This poll doesn’t have the same partisan generational breakdown as the marriage poll, but I would guess the ratio is similar, with a slight majority of young Republican voters opposing marijuana prohibition.

Support for gun control has also fallen the most among Millenial generation voters than other generations in just the last few years, from 59% in 2009 to 49% this year.


With 24’s return, does Jack Bauer have the same appeal to a different America?

Jack Bauer

Tonight marks the return of the smash TV hit 24, its first new production since the series finale in 2010. A lot has changed in the last four years, and while Fox looks to have another ratings success on its hands with this more limited run series, Live Another Day, is the world still a safe place for Jack Bauer’s brand of no holds barred counter-terrorism?

Fatefully, the first season of 24 began production in March 2001. Fox premiered it in November 2001, less than two months after the 9/11 attacks, when other media companies were still censoring their output to not offend America’s new sensitivity to all things related to commercial air travel, skyscrapers, patriotism, and terrorism.

Over the next eight seasons, television audiences were fearlessly treated to assassination attempts, nuclear attacks, internal coups, electrocuted nipples, and an unending stream of yelled demands and immunity agreements. And we loved every minute of it.

King Barack’s Court: A Flippant Regime

King Obama

Several years ago, Rush Limbaugh stopped referring to the Obama “administration” and started calling them the Obama “regime.” They routinely acted contrary to the will of the people and above the law in pursuit of their political agenda. It has become much worse than that now. They just don’t care anymore. They are now King Barack’s Flippant Regime.

Special Report host Bret Baier recently asked former National Security Council spokesman and professional Twitter troll Tommy Vietor about a particular change in the official talking points for Benghazi in the days following the attack. Vietor’s response was literally unbelievable.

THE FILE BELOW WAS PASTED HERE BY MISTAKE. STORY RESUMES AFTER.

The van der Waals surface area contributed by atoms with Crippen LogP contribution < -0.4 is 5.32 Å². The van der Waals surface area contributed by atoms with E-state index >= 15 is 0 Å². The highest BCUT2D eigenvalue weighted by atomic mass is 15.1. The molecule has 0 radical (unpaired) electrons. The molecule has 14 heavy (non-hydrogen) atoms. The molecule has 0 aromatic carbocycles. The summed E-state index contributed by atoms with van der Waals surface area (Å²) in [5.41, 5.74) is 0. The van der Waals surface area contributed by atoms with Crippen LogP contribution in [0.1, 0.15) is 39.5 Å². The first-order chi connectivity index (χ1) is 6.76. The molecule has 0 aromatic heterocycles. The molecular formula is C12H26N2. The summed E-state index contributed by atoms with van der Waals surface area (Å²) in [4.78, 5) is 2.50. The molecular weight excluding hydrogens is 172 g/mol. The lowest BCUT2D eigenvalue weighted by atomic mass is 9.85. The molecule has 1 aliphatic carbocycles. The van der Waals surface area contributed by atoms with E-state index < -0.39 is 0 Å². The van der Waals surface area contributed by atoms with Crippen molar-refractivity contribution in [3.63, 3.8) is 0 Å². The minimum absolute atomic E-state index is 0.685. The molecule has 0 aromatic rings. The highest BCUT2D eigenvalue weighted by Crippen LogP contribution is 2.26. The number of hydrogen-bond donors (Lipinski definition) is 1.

Cliven Bundy doesn’t actually believe in liberty

Nevada rancher Cliven Bundy positioned himself (with the help of conservative media and grassroots activism) as a champion of liberty against the oppressive federal government in his cattle dispute with the Bureau of Land Management. It turns out Mr. Bundy doesn’t actually believe in liberty, at least not for everyone.

After winning his fight with BLM, he continues to wage a pitched battle to maintain his 15 minutes of fame by holding daily press conferences on his property, usually with no more than single digit press coverage. During one such skirmish for relevancy on Sunday, he exposed himself as a disgusting racist and a dubious freedom fighter (emphasis added):

“I want to tell you one more thing I know about the Negro,” he said. Mr. Bundy recalled driving past a public-housing project in North Las Vegas, “and in front of that government house the door was usually open and the older people and the kids — and there is always at least a half a dozen people sitting on the porch — they didn’t have nothing to do. They didn’t have nothing for their kids to do. They didn’t have nothing for their young girls to do.

New Jersey rejects atheist license plate, conservatives chortle

For the second time in as many years, a New Jersey resident has been denied a customized license plate with an atheist message. In August 2013, a man was denied the licence plate “ATHE1ST” because a Motor Vehicle Commission clerk found it “offensive.”

And last week a woman was denied her requested for an “8THEIST” plate on the commission’s website. The former request was eventually granted, and the current one almost certainly will as well, especially since the woman has filed a federal lawsuit.

While the 2013 denial was an explicit in-person objection, Shannon Morgan’s request of “8THEIST” was only denied by the automated online system. Morgan said she “attempted to contact the state Motor Vehicle Commission in November and March, according to the lawsuit, but received no response or explanation”, while the commission says it reviews “every request personally.”